Big Solar in the Rain!

Big Solar in the Rain!

NQCC’s Townsville launch of the Big Solar campaign will go ahead come rain or shine! According to co-organiser Janet Dearden “Nothing will dampen our enthusiasm for Big Solar”.

The campaign, one of many around the country, will call on the federal government to commit, this year, to at least 2000MW of Big Solar projects (either solar thermal or solar PV power stations) to be built by 2015.

We’ll be gathering at 9.30am this Sunday (18 March) on the banks of Ross Creek near Victoria Bridge to form the words ‘BIG SOLAR’, using massed people to make the shape of the letters. And of course, we’ll be inviting the media. Together we can make a difference! Let’s show our support for BIG SOLAR and make our MPs pay attention!

Four of the five candidates at NQQC’s ‘The Environment and the Election’ forum held on Thursday 15 March at Townsville Yacht Club promised to be there – so this is your chance to show your support for Big Solar while bending the ear of an election candidate!

Bring HighViz gear, a small mirror, plenty of enthusiasm – and an umbrella!

For more information, check out our facebook page at http://www.facebook.com/events/387796771234335/ or contact Janet (4724 2072), Mary (4725 7245) or Gerald (0401 429 021).

Will you help us launch NQCC’S BIG SOLAR Campaign on Sunday 18 March?

Following from the success of last year’s Coal Seam Gas rally, we will be launching our BIG SOLAR Campaign in Townsville on Sunday 18 March. In support of the national BIG SOLAR Campaign by 100% Renewable Energy, we are calling for the Government to commit, this year, to at least 2000MW of Big Solar projects (either solar thermal or solar PV power stations) to be built by 2015.

To achieve this we’re going to need public support and the attention of the media. So we’ll be gathering on the banks of Ross Creek near Victoria Bridge to form the words ‘BIG SOLAR’, using massed people to make the shape of the letters. And of course, we’ll be inviting the media. Afterwards we’ll have a CELEBRATION with live music and free food. We’ll also have speakers, posters, banners and information on the BIG SOLAR Campaign.

Can you come along? Together we can make a difference! Let’s show our support for BIG SOLAR and make our MPs pay attention!

Where: On the banks of Ross Creek near the Victoria Bridge – between the river, Victoria Bridge and Dean Street – South Townsville

When: 9.30am, Sunday 18 March

Want to be involved by helping with this event (even in a small way)? We’d love you to join us.

For more information, check out our facebook page at http://www.facebook.com/events/387796771234335/ or contact Janet (4724 2072), Mary (4725 7245) or Gerald (0401 429 021).

‘The Environment and the Election’ forum – Thursday 15 March

Now here’s an important date for your diary!

Candidates for the State seat of Townsville will present their views and answer questions about the environment at ‘The Environment and the Election’ forum to be held at the Townsville Yacht Club at 6pm on Thursday 15 March.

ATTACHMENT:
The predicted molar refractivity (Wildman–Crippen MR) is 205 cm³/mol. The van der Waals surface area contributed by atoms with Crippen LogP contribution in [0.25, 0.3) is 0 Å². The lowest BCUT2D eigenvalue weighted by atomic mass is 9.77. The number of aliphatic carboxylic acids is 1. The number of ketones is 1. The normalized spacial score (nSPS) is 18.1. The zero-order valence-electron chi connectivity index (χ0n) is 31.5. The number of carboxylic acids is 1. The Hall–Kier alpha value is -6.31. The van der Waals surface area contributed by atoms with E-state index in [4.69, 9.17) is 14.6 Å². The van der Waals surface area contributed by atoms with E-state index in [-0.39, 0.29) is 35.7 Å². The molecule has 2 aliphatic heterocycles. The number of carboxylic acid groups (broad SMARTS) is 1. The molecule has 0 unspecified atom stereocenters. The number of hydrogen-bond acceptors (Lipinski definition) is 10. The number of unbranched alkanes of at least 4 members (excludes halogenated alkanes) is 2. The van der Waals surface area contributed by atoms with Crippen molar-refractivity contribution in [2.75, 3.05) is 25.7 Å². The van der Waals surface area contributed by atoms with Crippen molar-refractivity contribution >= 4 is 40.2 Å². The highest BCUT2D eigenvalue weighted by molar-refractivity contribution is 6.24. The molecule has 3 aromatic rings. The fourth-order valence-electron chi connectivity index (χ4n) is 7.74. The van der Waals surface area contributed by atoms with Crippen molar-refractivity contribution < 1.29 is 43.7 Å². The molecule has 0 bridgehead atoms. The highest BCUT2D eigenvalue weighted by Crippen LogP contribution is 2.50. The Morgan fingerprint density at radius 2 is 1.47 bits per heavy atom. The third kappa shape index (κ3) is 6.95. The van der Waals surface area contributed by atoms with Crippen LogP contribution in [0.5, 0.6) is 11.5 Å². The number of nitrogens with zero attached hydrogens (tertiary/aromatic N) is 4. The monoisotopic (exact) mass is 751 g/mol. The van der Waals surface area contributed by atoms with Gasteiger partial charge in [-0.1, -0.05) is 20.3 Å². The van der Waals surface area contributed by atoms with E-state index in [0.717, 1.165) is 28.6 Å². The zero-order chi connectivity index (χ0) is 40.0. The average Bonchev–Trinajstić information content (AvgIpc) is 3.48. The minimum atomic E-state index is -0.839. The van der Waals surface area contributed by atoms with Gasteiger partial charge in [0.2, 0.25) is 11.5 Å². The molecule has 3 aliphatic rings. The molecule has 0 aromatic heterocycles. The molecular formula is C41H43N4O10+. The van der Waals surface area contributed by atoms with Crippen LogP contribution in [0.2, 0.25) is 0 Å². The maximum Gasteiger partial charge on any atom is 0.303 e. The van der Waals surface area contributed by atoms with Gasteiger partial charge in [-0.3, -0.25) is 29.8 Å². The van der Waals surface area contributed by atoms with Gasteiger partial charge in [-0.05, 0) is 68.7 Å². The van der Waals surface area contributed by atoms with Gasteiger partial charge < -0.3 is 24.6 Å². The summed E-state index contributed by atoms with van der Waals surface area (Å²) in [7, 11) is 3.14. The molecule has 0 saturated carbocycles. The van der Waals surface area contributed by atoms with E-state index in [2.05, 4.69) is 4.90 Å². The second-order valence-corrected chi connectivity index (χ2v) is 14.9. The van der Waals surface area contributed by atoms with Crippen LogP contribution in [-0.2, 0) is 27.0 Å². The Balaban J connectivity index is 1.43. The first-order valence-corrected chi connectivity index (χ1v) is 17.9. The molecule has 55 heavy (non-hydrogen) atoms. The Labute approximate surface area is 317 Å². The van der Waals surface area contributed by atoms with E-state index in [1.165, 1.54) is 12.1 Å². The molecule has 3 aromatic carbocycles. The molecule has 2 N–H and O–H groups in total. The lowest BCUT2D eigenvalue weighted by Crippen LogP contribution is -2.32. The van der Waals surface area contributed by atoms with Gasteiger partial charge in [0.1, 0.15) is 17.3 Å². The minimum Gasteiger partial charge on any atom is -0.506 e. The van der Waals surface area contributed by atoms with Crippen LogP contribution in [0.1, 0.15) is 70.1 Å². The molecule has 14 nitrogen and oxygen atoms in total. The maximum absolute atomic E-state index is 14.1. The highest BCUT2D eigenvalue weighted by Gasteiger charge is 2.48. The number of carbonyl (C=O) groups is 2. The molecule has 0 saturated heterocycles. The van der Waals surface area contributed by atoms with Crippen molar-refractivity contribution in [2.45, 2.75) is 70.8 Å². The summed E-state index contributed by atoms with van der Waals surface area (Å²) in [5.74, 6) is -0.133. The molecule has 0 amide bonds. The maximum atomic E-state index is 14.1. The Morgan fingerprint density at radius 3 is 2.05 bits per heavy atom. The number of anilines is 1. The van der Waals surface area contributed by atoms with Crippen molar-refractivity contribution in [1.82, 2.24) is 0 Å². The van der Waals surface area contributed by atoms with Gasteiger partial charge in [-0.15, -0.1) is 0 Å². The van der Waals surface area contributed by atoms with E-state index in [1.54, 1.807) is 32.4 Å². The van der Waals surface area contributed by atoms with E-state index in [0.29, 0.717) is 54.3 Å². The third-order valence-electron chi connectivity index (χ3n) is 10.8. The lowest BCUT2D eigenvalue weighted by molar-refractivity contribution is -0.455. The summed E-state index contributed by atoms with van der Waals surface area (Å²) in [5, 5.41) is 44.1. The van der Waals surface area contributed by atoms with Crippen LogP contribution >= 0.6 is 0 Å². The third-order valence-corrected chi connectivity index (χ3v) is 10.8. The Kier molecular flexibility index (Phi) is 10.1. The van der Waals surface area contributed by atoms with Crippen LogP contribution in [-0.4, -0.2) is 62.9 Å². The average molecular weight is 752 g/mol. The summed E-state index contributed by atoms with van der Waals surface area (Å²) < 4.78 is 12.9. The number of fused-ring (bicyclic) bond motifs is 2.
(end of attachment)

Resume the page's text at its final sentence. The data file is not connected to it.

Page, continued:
The forum, organised by North Queensland Conservation Council, will give members of the public the chance to compare the environmental policies of the parties, as briefly presented by the candidates, and to ask questions during the Q&A session – which will take up most of the forum.

In announcing the forum, NQCC Coordinator Wendy Tubman said “We are aware that there is a lot of community interest and concern about the local and broader environment and how State government policy will affect it.

Whether it’s solar power and renewable energy, protection of the reef, coastal development, the future of coal seam gas in the area or something else again, the forum will provide the opportunity to ask specific questions about specific environmental issues that are influenced by the State government.”

The forum is free of charge and open to all.

Look forward to seeing you there!

North Queensland and Mackay Conservation Councils slam dredging plans


North Queensland Conservation Council and Mackay Conservation Council today joined a coalition of representatives from the fishing and tourism industries, reef scientists and the Australian Greens in voicing extreme alarm about the impact of massive dredging planned for the Great Barrier Reef World Heritage Area and the marine environment in general.

“Most people would reasonably assume that if the government establishes a Great Barrier Reef Marine Park Authority and then campaigns internationally to have the Reef recognised as a property with World Heritage values, they are serious about protecting something of immeasurable wealth”, said NQCC Coordinator Wendy Tubman. “But, instead, we see a government so absorbed in creating quick money by exploiting the country’s mineral resources, that they are prepared to destroy an irreplaceable living wonder for ever.”

“It is a scandalous mis-use of power” she said, “and one that will not help them when the people get to decide on their legacy. Millions of thinking Australians understand that the pursuit of wealth must have limits – and destruction of our reef and marine environment is way beyond those limits.”